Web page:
From Tintoretto, The Triumph of Venice, 1587-94
From The Fortnightly Review:
Judiciously, the exhibition focuses on Tintoretto as a man of his time, Tintoretto as a businessman, Jacopo Robusti as the exhilarating paladin of that ‘creative destruction’ which inspired Venice in the sixteenth century to hang his canvases in its most prestigious rooms. In a city where artistic competition was extremely intense, and where the painters vied with each other to curry favor with this or that client, his imposing Michelangelesque figures in the foreground become the formal pretexts to occupy large portions of his pictures, fundamental to complying with the schedules of those very patrons, and yet harmonious with the noblest circles of Italian Mannerism. Even the stunning strength of his blues, as transparent as they are dark, derives from the need to prepare in advance the backgrounds of his works, according to the dictates of tonal painting, assimilated at this stage—via Titian—by all the artistic studios of the lagoon. In this way, his characteristic pictorial schemes (the garments, the figures in the background), hasty and verging on incomplete, become valuable solutions, linked to the acceptance of assignments that—owing to the schedules and demands—few artists would have been able to carry out.
From Tintoretto, Saint George and the Dragon, c. 1555
The garments sketched with abstract strokes, the extraordinary Michelangelesque figures, the flashes of colour, thus begin to take shape out of a particular necessity: the exigency of speed. A dazzling necessity where genius comes into play, and the achievement amazes us in its respect for the masters and the fashions of the time. Tintoretto’s own motto was indeed ‘drawing like Michelangelo’s, colour like Titian’s,’ but Vasari was the one who qualified him as a ‘swift and resolute’ painter.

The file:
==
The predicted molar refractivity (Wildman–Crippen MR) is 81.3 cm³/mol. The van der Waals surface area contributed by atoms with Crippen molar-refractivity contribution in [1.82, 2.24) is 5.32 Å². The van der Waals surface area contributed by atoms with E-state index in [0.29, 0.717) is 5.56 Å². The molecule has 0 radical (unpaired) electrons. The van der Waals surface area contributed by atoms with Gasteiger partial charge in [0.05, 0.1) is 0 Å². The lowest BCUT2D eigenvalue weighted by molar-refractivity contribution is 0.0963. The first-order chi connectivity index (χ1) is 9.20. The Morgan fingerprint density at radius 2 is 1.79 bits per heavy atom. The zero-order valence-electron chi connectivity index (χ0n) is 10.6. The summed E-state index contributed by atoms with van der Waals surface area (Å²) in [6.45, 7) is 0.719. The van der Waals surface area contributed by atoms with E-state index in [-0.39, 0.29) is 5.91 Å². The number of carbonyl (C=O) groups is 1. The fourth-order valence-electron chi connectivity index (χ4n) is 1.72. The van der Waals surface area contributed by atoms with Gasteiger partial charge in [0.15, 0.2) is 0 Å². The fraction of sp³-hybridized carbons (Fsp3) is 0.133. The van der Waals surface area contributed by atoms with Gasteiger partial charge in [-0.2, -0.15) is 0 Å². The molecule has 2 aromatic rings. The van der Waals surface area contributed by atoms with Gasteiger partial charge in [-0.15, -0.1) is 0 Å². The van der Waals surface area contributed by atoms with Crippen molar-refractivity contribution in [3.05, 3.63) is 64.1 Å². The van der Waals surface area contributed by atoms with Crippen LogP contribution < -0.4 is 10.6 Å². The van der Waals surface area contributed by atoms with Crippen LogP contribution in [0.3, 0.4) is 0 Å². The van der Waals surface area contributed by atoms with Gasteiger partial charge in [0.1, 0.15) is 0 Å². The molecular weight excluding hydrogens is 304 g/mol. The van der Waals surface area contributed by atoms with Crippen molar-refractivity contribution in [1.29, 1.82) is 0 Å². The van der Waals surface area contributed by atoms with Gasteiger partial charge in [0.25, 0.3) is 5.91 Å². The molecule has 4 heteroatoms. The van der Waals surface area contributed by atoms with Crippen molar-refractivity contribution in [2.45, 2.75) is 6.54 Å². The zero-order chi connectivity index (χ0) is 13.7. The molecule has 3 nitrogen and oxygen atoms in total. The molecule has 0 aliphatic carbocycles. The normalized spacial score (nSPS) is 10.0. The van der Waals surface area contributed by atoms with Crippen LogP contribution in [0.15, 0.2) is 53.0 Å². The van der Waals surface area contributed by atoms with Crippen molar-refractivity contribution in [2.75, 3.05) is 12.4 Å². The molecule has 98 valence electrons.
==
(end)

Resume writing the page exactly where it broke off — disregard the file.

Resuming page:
From Tintoretto, Man with a White Beard, 1570/78
Starting from this premise of the necessity for speed, the exhibition sheds light on Tintoretto’s stupendous creative genesis. In particular, through the analysis of his studies a great deal can be learned. Indeed, Tintoretto needed no more than the outlines of the figures—no more than their idea—for them to come to life. Hence in Tintoretto the mystical progeny of creative genius, the primal form of the material is still visible: perhaps this truly is Michelangelo’s grand legacy at Robusti’s fingertips. To be sure, in keeping with his nature as a shrewd businessman, Tintoretto made use of preconceived studies, merely traced out, alluding to the shapes and then adapting them to the pictures. In this way his studies reveal the infinite imagination of the painter, capable of rough sketches that today we might attribute to a Kandinsky in his pre-abstract phase.
From Tintoretto, Penitent Magdalene, 1598/1602
The necessity of speed thus imposes on Tintoretto an artistic method that is highly disembodied: it will not only jeopardise his finished works, but also force him to transform himself into a genius in order to triumph in Venice, and leave forever an indelible mark on the world of art.